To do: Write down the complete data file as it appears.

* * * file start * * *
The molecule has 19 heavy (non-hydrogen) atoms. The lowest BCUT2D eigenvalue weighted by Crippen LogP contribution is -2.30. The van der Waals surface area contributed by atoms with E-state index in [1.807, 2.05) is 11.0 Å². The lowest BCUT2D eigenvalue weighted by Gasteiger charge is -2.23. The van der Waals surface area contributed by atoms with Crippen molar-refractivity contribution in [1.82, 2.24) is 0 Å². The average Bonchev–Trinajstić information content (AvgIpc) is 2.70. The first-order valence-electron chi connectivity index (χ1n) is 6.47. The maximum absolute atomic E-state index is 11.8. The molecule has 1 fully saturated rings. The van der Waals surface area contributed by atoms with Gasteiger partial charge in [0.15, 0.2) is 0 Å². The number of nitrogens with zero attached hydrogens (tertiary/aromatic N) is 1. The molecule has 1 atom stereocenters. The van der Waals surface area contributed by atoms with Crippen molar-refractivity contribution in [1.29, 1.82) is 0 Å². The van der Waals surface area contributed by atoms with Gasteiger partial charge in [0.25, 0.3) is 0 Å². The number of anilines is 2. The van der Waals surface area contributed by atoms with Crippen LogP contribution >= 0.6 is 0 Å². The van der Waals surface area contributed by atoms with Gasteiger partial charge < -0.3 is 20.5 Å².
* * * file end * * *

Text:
The molecule has 19 heavy (non-hydrogen) atoms. The lowest BCUT2D eigenvalue weighted by Crippen LogP contribution is -2.30. The van der Waals surface area contributed by atoms with E-state index in [1.807, 2.05) is 11.0 Å². The lowest BCUT2D eigenvalue weighted by Gasteiger charge is -2.23. The van der Waals surface area contributed by atoms with Crippen molar-refractivity contribution in [1.82, 2.24) is 0 Å². The average Bonchev–Trinajstić information content (AvgIpc) is 2.70. The first-order valence-electron chi connectivity index (χ1n) is 6.47. The maximum absolute atomic E-state index is 11.8. The molecule has 1 fully saturated rings. The van der Waals surface area contributed by atoms with Gasteiger partial charge in [0.15, 0.2) is 0 Å². The number of nitrogens with zero attached hydrogens (tertiary/aromatic N) is 1. The molecule has 1 atom stereocenters. The van der Waals surface area contributed by atoms with Crippen molar-refractivity contribution in [1.29, 1.82) is 0 Å². The van der Waals surface area contributed by atoms with Gasteiger partial charge in [0.25, 0.3) is 0 Å². The number of anilines is 2. The van der Waals surface area contributed by atoms with Crippen LogP contribution >= 0.6 is 0 Å². The van der Waals surface area contributed by atoms with Gasteiger partial charge < -0.3 is 20.5 Å².